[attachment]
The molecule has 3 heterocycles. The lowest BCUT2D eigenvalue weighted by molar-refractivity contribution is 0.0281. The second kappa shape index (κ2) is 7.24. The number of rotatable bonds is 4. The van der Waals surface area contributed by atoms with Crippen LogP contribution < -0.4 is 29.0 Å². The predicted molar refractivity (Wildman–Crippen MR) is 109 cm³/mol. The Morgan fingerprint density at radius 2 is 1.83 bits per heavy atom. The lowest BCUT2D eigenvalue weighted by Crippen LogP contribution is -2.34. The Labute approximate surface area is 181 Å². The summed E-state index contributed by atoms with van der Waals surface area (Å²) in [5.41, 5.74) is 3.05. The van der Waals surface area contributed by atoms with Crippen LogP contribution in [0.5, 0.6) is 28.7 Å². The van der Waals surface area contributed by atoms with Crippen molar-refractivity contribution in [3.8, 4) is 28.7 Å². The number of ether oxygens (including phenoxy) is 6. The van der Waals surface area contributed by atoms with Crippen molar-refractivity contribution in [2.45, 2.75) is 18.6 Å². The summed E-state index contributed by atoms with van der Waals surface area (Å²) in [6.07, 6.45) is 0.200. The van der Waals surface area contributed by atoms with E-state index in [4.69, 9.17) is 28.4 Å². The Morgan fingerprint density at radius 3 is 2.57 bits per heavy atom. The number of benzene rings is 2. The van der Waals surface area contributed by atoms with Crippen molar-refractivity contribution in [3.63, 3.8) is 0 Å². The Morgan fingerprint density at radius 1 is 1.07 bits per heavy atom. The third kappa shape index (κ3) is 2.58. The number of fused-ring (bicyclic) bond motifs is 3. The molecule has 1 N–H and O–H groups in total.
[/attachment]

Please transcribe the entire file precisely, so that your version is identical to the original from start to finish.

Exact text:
The molecule has 3 heterocycles. The lowest BCUT2D eigenvalue weighted by molar-refractivity contribution is 0.0281. The second kappa shape index (κ2) is 7.24. The number of rotatable bonds is 4. The van der Waals surface area contributed by atoms with Crippen LogP contribution < -0.4 is 29.0 Å². The predicted molar refractivity (Wildman–Crippen MR) is 109 cm³/mol. The Morgan fingerprint density at radius 2 is 1.83 bits per heavy atom. The lowest BCUT2D eigenvalue weighted by Crippen LogP contribution is -2.34. The Labute approximate surface area is 181 Å². The summed E-state index contributed by atoms with van der Waals surface area (Å²) in [5.41, 5.74) is 3.05. The van der Waals surface area contributed by atoms with Crippen LogP contribution in [0.5, 0.6) is 28.7 Å². The van der Waals surface area contributed by atoms with Crippen molar-refractivity contribution in [3.8, 4) is 28.7 Å². The number of ether oxygens (including phenoxy) is 6. The van der Waals surface area contributed by atoms with Crippen molar-refractivity contribution in [2.45, 2.75) is 18.6 Å². The summed E-state index contributed by atoms with van der Waals surface area (Å²) in [6.07, 6.45) is 0.200. The van der Waals surface area contributed by atoms with E-state index in [4.69, 9.17) is 28.4 Å². The Morgan fingerprint density at radius 3 is 2.57 bits per heavy atom. The number of benzene rings is 2. The van der Waals surface area contributed by atoms with Crippen molar-refractivity contribution in [3.63, 3.8) is 0 Å². The Morgan fingerprint density at radius 1 is 1.07 bits per heavy atom. The third kappa shape index (κ3) is 2.58. The number of fused-ring (bicyclic) bond motifs is 3. The molecule has 1 N–H and O–H groups in total.